In these difficult uncertain times, we are all trying our best to cheer ourselves up and find something worthwhile to smile about. So hope this week’s topic helps lift our spirits as we cope with anxiety over the coronavirus outbreak.
After all, there is still so much to be grateful for and to enjoy. For example, spring is here, which means the fragrance of orange blossoms in the air, plus the mystical realm of pure delight for those of us who have the opportunity to take time and smell the flowers.
Over the years, flowers have become a symbol of love, beauty, affection, romance and emotional endearment.
And have you ever noticed how nature never needs reminders as to when to bloom? When it comes to new beginnings, nature is generally right on schedule.
I always love to recall one special March afternoon many years ago when my firstborn baby and I were driven home from the hospital in the middle of a blinding east coast snowstorm. But when we arrived home an unexpected surprise awaited us in the form of a beautiful tiny purple crocus which had bravely burst its head up through the snow right next to the front door to welcome the new baby home.
There was nothing timid about this crocus (which I later preserved in a baby book.) It knew exactly when to bloom--it was timed for March and no blanket of snow could hold it back.
Everything seems to come to life in springtime. Flowers bloom, animals come out of hibernation, and people find reasons to emerge from their homes. But it’s entirely possible that we may know more about fine wines than we do about flowers and their powers.
While most of us would agree that flowers help us feel better, science has actually proven that flower recipients often enjoy a mood elevation which can linger for days.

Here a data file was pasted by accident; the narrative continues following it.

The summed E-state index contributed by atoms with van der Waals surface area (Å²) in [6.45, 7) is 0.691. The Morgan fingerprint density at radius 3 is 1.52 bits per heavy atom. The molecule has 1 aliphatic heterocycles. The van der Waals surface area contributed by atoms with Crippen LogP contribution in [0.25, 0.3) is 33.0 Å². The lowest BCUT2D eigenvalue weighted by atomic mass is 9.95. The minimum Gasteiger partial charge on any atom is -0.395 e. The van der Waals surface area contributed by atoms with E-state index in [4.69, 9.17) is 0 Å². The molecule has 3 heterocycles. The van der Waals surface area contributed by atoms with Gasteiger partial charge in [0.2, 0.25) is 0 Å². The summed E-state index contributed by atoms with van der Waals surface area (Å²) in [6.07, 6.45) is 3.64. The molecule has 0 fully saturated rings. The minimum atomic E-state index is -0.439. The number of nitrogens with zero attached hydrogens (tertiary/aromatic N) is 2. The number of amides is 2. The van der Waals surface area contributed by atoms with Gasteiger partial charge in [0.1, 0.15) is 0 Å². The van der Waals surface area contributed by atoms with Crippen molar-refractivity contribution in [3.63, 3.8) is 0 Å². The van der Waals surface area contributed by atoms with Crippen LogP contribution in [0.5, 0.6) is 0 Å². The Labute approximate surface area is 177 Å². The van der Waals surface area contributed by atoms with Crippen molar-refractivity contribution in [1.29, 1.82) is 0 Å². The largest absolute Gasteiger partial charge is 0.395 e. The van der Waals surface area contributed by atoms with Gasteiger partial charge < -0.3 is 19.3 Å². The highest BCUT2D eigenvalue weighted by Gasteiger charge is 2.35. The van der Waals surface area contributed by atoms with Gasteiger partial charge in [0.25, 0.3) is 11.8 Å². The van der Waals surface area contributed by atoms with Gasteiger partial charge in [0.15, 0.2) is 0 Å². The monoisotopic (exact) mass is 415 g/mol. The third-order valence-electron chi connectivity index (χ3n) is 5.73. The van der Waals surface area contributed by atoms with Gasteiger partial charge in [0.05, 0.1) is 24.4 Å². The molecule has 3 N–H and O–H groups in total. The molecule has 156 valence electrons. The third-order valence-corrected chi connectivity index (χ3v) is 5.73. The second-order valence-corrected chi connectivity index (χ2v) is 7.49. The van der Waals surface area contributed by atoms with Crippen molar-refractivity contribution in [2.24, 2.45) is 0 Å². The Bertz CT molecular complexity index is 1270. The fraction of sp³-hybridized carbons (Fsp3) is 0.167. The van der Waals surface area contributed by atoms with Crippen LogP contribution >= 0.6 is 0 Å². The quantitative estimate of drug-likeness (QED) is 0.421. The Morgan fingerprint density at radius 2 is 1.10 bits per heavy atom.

According to behavioral research at Rutgers University, (Evolutionary Psychology, 2005), lead psychology research professor Jeannette Haviland-Jones states, “Common sense tells us that flowers make us happy. Now science shows that flowers have strong positive effects on our emotional well-being…which is every bit as true for men as it is for women.”
Flowers make people feel cared about and special. Giving flowers is thoughtful.
It has also been observed that the problem-solving skills and creative performance of workers are enhanced when their desks and workspaces are accented by plants and flowers.
Some findings indicate that seniors who received flowers socialized more with friends, neighbors, plus the medical and religious staff. One study (Rutgers 2001) which involved 100 senior citizens reported that 81% of them experienced a reduction in depression, 40% expanded their social contacts, and 72% of the seniors who received flowers performed very high on memory tasks compared with seniors who were not flower recipients.
Throughout history, Chinese healers have believed that flowers could be used to evoke whatever emotion you desire and that the true secret lies in the flower’s color. The belief is that each color creates a different frequency of light-waves, thereby setting off a chain reaction of responses in the body. Some involve neurotransmitters which serve to calm hormones, such as melatonin. Others stimulate hormones such as adrenaline, or contain mood-boosting hormones like serotonin.
So poof! There’s no finer magic than the enchantment of flowers, even when it comes to storybook wonder.
Therefore, whenever possible pick a flower for yourself, put it in a vase, and place it where you can see and enjoy it. It’s a reminder that winter always gives way to spring.
Theory behind the
Colors of Flowers:
Red Roses – Red stimulates adrenal glands and boosts energy.
Irises – Indigo helps free the mind of worries, fears, and helps regulate sleep patterns.
Sunflowers – Yellow is associated with daylight and the sun’s rays. It helps enhance clearheaded thinking and levels of alertness.
Bluebells – Blue stimulates melatonin, a brain chemical which promotes sleep and relaxation.
Green zinneas – Green slows down the stress hormones and helps the heart to relax.
Orange daisies – The color orange benefits the lungs and digestive system and helps ward off spring allergies.
Lilacs – Lilac helps us release tension. It “cools” us down, fights off hunger, and helps to balance metabolism.